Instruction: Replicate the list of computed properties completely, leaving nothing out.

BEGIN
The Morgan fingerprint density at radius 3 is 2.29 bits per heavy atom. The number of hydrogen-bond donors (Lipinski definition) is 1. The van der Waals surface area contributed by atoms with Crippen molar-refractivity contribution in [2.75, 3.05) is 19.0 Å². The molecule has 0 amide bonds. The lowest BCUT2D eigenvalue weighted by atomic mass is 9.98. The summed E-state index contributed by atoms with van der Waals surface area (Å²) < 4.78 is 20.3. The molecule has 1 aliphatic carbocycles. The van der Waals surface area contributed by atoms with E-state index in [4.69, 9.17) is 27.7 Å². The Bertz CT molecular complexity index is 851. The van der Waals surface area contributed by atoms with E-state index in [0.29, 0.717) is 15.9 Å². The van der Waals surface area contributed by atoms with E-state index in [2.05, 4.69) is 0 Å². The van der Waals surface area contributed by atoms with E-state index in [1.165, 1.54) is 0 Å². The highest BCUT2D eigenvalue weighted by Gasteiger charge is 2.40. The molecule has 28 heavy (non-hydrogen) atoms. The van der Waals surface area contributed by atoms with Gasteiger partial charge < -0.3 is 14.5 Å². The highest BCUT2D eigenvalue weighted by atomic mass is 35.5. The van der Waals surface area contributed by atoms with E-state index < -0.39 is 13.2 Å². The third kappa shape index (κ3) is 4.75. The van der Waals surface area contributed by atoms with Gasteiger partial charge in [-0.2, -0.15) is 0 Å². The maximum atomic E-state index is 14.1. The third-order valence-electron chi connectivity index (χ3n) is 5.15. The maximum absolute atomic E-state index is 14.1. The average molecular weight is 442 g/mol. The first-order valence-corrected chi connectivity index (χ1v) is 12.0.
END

The Morgan fingerprint density at radius 3 is 2.29 bits per heavy atom. The number of hydrogen-bond donors (Lipinski definition) is 1. The van der Waals surface area contributed by atoms with Crippen molar-refractivity contribution in [2.75, 3.05) is 19.0 Å². The molecule has 0 amide bonds. The lowest BCUT2D eigenvalue weighted by atomic mass is 9.98. The summed E-state index contributed by atoms with van der Waals surface area (Å²) < 4.78 is 20.3. The molecule has 1 aliphatic carbocycles. The van der Waals surface area contributed by atoms with E-state index in [4.69, 9.17) is 27.7 Å². The Bertz CT molecular complexity index is 851. The van der Waals surface area contributed by atoms with E-state index in [0.29, 0.717) is 15.9 Å². The van der Waals surface area contributed by atoms with E-state index in [2.05, 4.69) is 0 Å². The van der Waals surface area contributed by atoms with E-state index in [1.165, 1.54) is 0 Å². The highest BCUT2D eigenvalue weighted by Gasteiger charge is 2.40. The molecule has 28 heavy (non-hydrogen) atoms. The van der Waals surface area contributed by atoms with Gasteiger partial charge < -0.3 is 14.5 Å². The highest BCUT2D eigenvalue weighted by atomic mass is 35.5. The van der Waals surface area contributed by atoms with E-state index < -0.39 is 13.2 Å². The third kappa shape index (κ3) is 4.75. The van der Waals surface area contributed by atoms with Gasteiger partial charge in [-0.2, -0.15) is 0 Å². The maximum atomic E-state index is 14.1. The third-order valence-electron chi connectivity index (χ3n) is 5.15. The maximum absolute atomic E-state index is 14.1. The average molecular weight is 442 g/mol. The first-order valence-corrected chi connectivity index (χ1v) is 12.0.